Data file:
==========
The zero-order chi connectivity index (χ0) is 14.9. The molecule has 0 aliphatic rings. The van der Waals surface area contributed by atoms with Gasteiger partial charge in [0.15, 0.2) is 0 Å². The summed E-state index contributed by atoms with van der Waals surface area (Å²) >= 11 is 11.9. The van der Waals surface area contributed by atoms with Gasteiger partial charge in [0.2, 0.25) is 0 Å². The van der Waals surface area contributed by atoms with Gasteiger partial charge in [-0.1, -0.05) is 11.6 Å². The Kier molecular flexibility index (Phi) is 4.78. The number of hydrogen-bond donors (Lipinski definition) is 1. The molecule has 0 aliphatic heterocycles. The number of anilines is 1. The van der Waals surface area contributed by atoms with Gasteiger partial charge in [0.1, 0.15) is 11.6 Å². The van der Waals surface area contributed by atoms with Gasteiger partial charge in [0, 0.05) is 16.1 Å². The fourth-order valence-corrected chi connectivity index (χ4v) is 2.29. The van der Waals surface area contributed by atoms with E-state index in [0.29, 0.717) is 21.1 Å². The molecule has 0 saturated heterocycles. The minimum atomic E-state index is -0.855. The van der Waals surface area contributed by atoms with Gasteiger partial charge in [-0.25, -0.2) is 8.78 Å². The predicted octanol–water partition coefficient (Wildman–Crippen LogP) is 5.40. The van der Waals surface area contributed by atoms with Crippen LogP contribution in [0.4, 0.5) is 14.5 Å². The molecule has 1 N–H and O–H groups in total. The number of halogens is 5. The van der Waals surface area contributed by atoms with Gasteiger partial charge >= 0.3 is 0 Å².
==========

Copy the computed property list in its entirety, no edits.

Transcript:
The zero-order chi connectivity index (χ0) is 14.9. The molecule has 0 aliphatic rings. The van der Waals surface area contributed by atoms with Gasteiger partial charge in [0.15, 0.2) is 0 Å². The summed E-state index contributed by atoms with van der Waals surface area (Å²) >= 11 is 11.9. The van der Waals surface area contributed by atoms with Gasteiger partial charge in [0.2, 0.25) is 0 Å². The van der Waals surface area contributed by atoms with Gasteiger partial charge in [-0.1, -0.05) is 11.6 Å². The Kier molecular flexibility index (Phi) is 4.78. The number of hydrogen-bond donors (Lipinski definition) is 1. The molecule has 0 aliphatic heterocycles. The number of anilines is 1. The van der Waals surface area contributed by atoms with Gasteiger partial charge in [0.1, 0.15) is 11.6 Å². The van der Waals surface area contributed by atoms with Gasteiger partial charge in [0, 0.05) is 16.1 Å². The fourth-order valence-corrected chi connectivity index (χ4v) is 2.29. The van der Waals surface area contributed by atoms with E-state index in [0.29, 0.717) is 21.1 Å². The molecule has 0 saturated heterocycles. The minimum atomic E-state index is -0.855. The van der Waals surface area contributed by atoms with Gasteiger partial charge in [-0.25, -0.2) is 8.78 Å². The predicted octanol–water partition coefficient (Wildman–Crippen LogP) is 5.40. The van der Waals surface area contributed by atoms with Crippen LogP contribution in [0.4, 0.5) is 14.5 Å². The molecule has 1 N–H and O–H groups in total. The number of halogens is 5. The van der Waals surface area contributed by atoms with Gasteiger partial charge >= 0.3 is 0 Å².